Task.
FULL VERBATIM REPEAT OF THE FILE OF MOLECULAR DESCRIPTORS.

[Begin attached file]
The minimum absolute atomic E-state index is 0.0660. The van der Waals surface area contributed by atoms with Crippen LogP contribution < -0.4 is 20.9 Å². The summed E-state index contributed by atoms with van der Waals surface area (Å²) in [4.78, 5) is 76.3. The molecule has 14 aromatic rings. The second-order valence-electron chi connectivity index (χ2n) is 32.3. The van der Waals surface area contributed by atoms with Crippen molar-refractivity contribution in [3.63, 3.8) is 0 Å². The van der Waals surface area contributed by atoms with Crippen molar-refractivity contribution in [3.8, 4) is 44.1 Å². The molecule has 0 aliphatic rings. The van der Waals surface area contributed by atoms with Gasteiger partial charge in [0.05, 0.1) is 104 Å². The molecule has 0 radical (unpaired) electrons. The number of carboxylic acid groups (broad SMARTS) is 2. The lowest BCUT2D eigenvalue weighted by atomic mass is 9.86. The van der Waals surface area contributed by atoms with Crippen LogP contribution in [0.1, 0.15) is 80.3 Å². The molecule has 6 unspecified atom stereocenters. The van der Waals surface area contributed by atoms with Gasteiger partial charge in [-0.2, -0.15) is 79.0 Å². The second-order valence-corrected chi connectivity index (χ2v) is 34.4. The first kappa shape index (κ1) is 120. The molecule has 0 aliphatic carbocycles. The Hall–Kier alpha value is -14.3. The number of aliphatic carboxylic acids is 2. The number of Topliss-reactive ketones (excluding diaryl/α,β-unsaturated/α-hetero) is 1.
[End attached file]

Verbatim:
The minimum absolute atomic E-state index is 0.0660. The van der Waals surface area contributed by atoms with Crippen LogP contribution < -0.4 is 20.9 Å². The summed E-state index contributed by atoms with van der Waals surface area (Å²) in [4.78, 5) is 76.3. The molecule has 14 aromatic rings. The second-order valence-electron chi connectivity index (χ2n) is 32.3. The van der Waals surface area contributed by atoms with Crippen molar-refractivity contribution in [3.63, 3.8) is 0 Å². The van der Waals surface area contributed by atoms with Crippen molar-refractivity contribution in [3.8, 4) is 44.1 Å². The molecule has 0 aliphatic rings. The van der Waals surface area contributed by atoms with Gasteiger partial charge in [0.05, 0.1) is 104 Å². The molecule has 0 radical (unpaired) electrons. The number of carboxylic acid groups (broad SMARTS) is 2. The lowest BCUT2D eigenvalue weighted by atomic mass is 9.86. The van der Waals surface area contributed by atoms with Crippen LogP contribution in [0.1, 0.15) is 80.3 Å². The molecule has 6 unspecified atom stereocenters. The van der Waals surface area contributed by atoms with Gasteiger partial charge in [-0.2, -0.15) is 79.0 Å². The second-order valence-corrected chi connectivity index (χ2v) is 34.4. The first kappa shape index (κ1) is 120. The molecule has 0 aliphatic carbocycles. The Hall–Kier alpha value is -14.3. The number of aliphatic carboxylic acids is 2. The number of Topliss-reactive ketones (excluding diaryl/α,β-unsaturated/α-hetero) is 1.